Did You Know?

About one-third of all work trips in Chicago are comprised of people biking, walking, or riding public transit.

TOD near bus routes should come with service upgrades

Mayor Emanuel’s proposal to incentivize housing development near high-ridership bus routes must prioritize on-site affordable units and come with upgrades to bus service.

Last week the mayor announced a plan to expand the city’s transit-oriented development (TOD) policy to include high-ridership, high-frequency bus routes like Western, Ashland, Chicago Avenue and 79th Street. The city will study these areas with CTA and engage aldermen and community residents, with plans to introduce an ordinance in 2019.

The Chicago ordinance currently applies to areas around CTA and Metra rail stations; this expansion to bus routes would be the first-of-its-kind in the U.S.

Supporting TOD is a great way to lower household transportation costs, boost neighborhood economies and increase access to jobs, schools, and other critical services. The city’s policy allows increased density and reduced minimum parking requirements within a quarter-mile of a transit station.

Since 2015, the policy has led to the creation of 8,000 new housing units, according to the Chicago Mayor’s Office. Only 115 of those units have been affordable, and only 41 were created on the site of new development. The city’s affordable housing requirements allow developers to build affordable units elsewhere or contribute to the city’s Affordable Housing Opportunity Fund.

The city bus TOD ordinance should go beyond these minimum requirements and mandate that developers build more affordable units on-site. Many areas along the proposed routes are in historically disinvested communities, where for decades discrimination and segregation has limited access to basic amenities. This ordinance provides an opportunity to begin to change that.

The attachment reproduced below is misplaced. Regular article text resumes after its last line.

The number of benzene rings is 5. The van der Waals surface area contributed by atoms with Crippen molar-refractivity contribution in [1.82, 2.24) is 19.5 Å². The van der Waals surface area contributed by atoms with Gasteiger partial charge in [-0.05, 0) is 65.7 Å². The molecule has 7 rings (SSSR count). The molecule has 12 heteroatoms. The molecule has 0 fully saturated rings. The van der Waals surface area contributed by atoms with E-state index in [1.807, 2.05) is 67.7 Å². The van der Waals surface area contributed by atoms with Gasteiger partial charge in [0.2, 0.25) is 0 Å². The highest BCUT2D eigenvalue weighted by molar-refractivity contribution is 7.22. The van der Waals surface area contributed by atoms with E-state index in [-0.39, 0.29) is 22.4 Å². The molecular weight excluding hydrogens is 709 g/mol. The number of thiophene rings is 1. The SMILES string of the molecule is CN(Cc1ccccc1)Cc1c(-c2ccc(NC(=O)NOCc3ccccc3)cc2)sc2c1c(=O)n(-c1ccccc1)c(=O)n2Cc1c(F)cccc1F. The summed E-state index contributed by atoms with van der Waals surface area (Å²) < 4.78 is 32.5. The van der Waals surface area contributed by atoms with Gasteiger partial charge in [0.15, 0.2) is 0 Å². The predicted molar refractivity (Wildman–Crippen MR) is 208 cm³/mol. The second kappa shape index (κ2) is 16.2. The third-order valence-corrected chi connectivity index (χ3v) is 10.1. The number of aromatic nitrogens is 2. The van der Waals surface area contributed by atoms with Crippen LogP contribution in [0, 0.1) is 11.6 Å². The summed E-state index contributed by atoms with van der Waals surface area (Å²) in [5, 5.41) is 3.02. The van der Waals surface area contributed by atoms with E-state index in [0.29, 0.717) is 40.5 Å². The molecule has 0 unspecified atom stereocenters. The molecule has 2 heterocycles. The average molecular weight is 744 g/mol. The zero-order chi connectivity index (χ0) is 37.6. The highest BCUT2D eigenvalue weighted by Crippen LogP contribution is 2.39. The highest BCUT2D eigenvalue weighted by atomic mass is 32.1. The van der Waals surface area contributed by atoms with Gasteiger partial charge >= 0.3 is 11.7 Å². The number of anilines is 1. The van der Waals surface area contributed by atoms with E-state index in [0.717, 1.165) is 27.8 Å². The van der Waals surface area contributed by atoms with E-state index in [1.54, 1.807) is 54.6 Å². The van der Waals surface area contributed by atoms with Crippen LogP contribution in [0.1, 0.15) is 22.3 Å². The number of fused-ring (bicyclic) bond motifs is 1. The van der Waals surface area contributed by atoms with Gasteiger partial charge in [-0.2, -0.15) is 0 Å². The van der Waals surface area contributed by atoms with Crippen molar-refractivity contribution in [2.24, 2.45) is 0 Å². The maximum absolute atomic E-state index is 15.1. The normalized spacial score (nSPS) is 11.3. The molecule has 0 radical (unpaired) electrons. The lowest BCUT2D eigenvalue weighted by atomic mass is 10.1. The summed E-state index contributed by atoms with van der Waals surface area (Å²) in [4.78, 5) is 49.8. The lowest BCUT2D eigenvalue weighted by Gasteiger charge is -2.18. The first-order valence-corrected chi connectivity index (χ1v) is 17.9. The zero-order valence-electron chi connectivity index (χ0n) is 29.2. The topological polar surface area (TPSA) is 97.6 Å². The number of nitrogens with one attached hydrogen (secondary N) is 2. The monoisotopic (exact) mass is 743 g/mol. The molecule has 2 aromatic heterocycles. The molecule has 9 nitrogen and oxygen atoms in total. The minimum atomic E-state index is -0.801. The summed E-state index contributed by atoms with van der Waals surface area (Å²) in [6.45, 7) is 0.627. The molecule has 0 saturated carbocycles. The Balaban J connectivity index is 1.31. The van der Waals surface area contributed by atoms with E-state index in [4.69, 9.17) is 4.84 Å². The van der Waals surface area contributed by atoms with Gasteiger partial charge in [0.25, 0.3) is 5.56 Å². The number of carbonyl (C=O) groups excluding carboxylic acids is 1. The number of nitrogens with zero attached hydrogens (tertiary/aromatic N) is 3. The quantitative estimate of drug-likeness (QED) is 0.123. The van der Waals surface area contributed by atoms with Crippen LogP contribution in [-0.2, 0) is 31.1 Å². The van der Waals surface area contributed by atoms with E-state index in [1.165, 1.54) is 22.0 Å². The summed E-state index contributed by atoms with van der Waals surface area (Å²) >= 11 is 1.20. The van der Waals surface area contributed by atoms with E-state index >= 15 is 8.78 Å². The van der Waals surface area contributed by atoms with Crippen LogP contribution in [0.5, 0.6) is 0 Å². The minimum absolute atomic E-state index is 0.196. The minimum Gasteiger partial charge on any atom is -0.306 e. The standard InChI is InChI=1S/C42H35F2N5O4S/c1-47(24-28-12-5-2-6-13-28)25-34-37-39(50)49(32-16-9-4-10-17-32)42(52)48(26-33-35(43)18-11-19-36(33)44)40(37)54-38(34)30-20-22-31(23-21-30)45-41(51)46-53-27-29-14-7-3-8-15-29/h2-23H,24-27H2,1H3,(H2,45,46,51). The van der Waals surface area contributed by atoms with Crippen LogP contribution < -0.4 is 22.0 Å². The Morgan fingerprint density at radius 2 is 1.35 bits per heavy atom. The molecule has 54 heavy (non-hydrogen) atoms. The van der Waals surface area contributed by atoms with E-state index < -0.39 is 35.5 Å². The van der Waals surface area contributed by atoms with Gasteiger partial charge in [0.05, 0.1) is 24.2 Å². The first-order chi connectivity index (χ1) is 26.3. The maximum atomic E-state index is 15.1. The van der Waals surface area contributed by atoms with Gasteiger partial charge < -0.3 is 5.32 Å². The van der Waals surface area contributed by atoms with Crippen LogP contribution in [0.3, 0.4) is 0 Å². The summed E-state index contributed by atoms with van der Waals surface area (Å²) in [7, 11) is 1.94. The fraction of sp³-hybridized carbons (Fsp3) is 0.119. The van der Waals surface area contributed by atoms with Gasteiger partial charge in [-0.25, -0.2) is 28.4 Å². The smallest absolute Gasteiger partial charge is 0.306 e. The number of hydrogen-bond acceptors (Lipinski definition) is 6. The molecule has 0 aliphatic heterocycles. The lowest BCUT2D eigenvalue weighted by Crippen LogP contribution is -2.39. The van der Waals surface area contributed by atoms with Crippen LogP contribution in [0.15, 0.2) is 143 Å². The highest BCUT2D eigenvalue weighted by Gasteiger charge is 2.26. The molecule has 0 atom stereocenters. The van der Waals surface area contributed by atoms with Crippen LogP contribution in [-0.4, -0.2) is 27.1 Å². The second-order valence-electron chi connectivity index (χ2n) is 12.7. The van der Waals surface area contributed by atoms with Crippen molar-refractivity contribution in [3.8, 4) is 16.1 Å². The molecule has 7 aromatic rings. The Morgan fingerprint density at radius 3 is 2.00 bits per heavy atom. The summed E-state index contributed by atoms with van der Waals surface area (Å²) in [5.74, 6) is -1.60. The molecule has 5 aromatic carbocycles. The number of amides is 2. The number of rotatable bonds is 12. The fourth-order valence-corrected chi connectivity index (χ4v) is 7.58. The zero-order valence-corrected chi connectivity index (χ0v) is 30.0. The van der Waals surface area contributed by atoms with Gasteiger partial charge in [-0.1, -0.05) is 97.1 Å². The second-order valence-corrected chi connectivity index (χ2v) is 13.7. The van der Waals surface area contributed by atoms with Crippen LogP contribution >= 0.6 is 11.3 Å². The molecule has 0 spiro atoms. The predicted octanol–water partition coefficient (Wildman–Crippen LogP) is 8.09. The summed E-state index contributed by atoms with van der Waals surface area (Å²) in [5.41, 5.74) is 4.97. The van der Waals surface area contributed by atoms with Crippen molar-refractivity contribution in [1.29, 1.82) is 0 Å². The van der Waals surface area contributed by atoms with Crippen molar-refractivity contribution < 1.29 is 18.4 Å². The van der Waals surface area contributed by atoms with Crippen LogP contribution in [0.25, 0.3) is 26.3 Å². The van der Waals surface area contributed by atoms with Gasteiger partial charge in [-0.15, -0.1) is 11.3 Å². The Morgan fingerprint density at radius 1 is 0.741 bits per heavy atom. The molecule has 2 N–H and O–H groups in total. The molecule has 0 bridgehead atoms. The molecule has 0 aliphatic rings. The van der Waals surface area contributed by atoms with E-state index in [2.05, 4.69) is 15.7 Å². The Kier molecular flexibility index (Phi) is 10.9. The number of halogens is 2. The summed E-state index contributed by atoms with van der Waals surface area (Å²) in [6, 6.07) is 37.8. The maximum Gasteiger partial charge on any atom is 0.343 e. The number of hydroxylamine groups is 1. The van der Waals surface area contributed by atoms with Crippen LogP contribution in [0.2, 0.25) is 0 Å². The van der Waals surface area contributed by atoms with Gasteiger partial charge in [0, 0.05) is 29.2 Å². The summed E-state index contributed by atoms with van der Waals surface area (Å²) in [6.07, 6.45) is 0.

The new ordinance should also come with commitments to upgrade bus service on all four routes with more dedicated bus lanes, faster boarding and giving buses priority at traffic signals.

As Ald. Hopkins told the Chicago Sun-Times, TOD on bus routes won’t be successful without fast, frequent and reliable service. Our Back on the Bus report demonstrates how near-term, low-cost investments in bus service could help the city better serve current riders and bring back Chicagoans who are choosing other transportation options.

This year Active Trans is supporting local advocacy campaigns for better bus service in communities across Chicago. Pairing service upgrades with affordable housing development would strengthen the impact of both and be a boon to several disinvested neighborhoods.

Join our advocacy supporter list to learn about ways you can help.